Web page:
All of Ball Aerospace’s manufacturing takes place in Colorado, and the company has facilities elsewhere, including a sizable analytics operation in Dayton, Ohio.

In Boulder, the 389,000-square-foot Fisher Complex is the hub for most of the company’s aerospace manufacturing, with “state-of-the-art machine shops” and capabilities with composites and exotic materials. “We have a major focus on the space side in Boulder,” says Gazarik.

The business is split between civil, commercial, and defense work. Another business unit manufactures RF antennas largely for military aircraft in Westminster, where ground was broken in April 2017 on a 145,000-square-foot expansion that will roughly double the size of the facility.

Innovation touches just about every aspect of the business. Virtual reality has recently emerged as a tool to test CAD designs in a simulated control panel in 2016. “We can put on a headset and you can look inside the instrument from any angle,” says Gazarik. “We’ve found it to be incredibly valuable.”

Ball Aerospace’s sales totaled $818 million in 2016, up slightly from 2015, and the trend looks to be accelerating. “We’ve won more than our fair share of work,” says Gazarik. “Our backlog is growing.” Ball Aerospace added about 300 employees in 2016, and he forecasts a similar number of hires in 2017.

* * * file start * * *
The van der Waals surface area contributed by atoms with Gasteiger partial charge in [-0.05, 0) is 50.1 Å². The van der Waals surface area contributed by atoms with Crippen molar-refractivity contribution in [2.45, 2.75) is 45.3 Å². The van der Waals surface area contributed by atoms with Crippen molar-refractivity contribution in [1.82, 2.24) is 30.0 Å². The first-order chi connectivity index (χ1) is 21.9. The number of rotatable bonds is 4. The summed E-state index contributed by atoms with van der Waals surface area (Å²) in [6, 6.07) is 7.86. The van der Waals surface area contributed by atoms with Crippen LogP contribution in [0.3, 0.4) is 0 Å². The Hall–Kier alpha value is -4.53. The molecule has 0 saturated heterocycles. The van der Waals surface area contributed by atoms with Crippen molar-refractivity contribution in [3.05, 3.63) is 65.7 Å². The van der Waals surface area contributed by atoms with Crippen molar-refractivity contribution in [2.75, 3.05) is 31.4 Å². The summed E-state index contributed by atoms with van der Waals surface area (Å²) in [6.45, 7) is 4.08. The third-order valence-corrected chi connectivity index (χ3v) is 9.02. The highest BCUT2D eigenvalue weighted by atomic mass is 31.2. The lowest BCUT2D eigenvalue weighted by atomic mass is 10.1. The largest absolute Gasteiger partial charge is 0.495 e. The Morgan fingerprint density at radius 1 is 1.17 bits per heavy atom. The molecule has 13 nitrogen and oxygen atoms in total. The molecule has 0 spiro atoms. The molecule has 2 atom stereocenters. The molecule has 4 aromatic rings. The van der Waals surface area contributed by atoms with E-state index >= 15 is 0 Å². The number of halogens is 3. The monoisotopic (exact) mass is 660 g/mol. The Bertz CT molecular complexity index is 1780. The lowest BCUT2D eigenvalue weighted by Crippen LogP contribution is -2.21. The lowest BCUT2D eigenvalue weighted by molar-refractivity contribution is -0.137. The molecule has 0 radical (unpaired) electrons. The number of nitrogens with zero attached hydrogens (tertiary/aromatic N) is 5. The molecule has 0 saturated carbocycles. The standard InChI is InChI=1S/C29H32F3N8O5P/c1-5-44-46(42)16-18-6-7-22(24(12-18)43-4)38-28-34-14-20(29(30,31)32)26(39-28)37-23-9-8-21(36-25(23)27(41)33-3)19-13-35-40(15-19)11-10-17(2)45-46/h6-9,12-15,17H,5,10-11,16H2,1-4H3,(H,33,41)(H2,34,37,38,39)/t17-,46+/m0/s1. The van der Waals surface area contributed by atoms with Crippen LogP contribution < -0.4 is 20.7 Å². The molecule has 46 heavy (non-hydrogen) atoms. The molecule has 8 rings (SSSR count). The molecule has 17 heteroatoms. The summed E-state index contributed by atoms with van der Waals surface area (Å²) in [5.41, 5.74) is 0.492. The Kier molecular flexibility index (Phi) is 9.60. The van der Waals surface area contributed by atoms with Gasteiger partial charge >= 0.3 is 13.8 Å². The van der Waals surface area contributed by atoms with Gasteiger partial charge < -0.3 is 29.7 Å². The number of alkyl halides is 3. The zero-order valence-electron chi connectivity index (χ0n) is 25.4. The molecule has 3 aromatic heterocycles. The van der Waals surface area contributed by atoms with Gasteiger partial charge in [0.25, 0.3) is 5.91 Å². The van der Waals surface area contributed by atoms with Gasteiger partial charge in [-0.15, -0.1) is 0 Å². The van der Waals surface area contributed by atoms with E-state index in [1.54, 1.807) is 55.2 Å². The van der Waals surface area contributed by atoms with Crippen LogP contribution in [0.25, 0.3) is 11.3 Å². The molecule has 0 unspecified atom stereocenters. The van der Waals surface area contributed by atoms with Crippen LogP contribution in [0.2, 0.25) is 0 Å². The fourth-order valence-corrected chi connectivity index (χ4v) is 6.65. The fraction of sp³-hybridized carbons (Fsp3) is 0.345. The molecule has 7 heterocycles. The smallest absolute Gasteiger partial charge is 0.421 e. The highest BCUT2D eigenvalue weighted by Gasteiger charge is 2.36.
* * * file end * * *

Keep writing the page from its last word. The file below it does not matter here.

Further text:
With the second-highest aerospace jobs per capita in the U.S., Colorado has a deep talent pool and it’s also easy to recruit transplants, says Gazarik. “What we have is a strong concentration in Colorado and specifically in Boulder,” he says, citing quality of life and the presence of national labs as big catalysts.

But the state’s entire aerospace ecosystem is enviable with large companies like Ball, Lockheed Martin, and Sierra Nevada Corporation’s Space Systems acting as anchors for a constellation of subcontractors. “We both compete and partner with Lockheed Martin,” says Gazarik.

Gazarik came to Ball Aerospace in 2015 after an 11-year stint at NASA that he calls “a wonderful experience.” He now oversees engineering, supply chain management, and manufacturing.

Challenges: “Getting the best talent,” says Gazarik. “There is a war for talent out there.” Ball Aerospace is focused on fostering inclusivity in its workforce, he adds. “Diversity is really key,” he says. “It’s a continued opportunity. . . . We’ve worked really hard on it.”

Opportunities: “I think we see the importance of space growing across the board,” says Gazarik. “We know there are at least 3,000 planets out there. Let’s go out and learn more about them.”

Needs: “The need for skilled trades is really critical,” says Gazarik, highlighting workforce training programs with Front Range Community College, Red Rocks Community College, and Metropolitan State University of Denver. “There are great opportunities for those who don’t pursue a four-year degree.”